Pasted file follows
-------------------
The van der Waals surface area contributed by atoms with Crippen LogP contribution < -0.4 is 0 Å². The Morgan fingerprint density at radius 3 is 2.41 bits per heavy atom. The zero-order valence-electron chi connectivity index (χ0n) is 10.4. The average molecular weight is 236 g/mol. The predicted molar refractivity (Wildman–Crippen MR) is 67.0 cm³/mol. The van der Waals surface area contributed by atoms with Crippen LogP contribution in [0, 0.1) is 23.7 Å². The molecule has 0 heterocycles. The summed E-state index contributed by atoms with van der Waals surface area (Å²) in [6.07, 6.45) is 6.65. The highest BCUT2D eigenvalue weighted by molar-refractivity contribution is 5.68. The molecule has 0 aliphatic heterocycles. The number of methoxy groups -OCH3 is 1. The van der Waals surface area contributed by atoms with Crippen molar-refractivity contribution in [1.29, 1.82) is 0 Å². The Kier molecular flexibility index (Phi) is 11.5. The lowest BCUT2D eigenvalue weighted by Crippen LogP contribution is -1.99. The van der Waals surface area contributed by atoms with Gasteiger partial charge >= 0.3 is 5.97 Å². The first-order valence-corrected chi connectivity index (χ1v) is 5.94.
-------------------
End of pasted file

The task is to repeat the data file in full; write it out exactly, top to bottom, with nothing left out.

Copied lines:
The van der Waals surface area contributed by atoms with Crippen LogP contribution < -0.4 is 0 Å². The Morgan fingerprint density at radius 3 is 2.41 bits per heavy atom. The zero-order valence-electron chi connectivity index (χ0n) is 10.4. The average molecular weight is 236 g/mol. The predicted molar refractivity (Wildman–Crippen MR) is 67.0 cm³/mol. The van der Waals surface area contributed by atoms with Crippen LogP contribution in [0, 0.1) is 23.7 Å². The molecule has 0 heterocycles. The summed E-state index contributed by atoms with van der Waals surface area (Å²) in [6.07, 6.45) is 6.65. The highest BCUT2D eigenvalue weighted by molar-refractivity contribution is 5.68. The molecule has 0 aliphatic heterocycles. The number of methoxy groups -OCH3 is 1. The van der Waals surface area contributed by atoms with Crippen molar-refractivity contribution in [1.29, 1.82) is 0 Å². The Kier molecular flexibility index (Phi) is 11.5. The lowest BCUT2D eigenvalue weighted by Crippen LogP contribution is -1.99. The van der Waals surface area contributed by atoms with Gasteiger partial charge >= 0.3 is 5.97 Å². The first-order valence-corrected chi connectivity index (χ1v) is 5.94.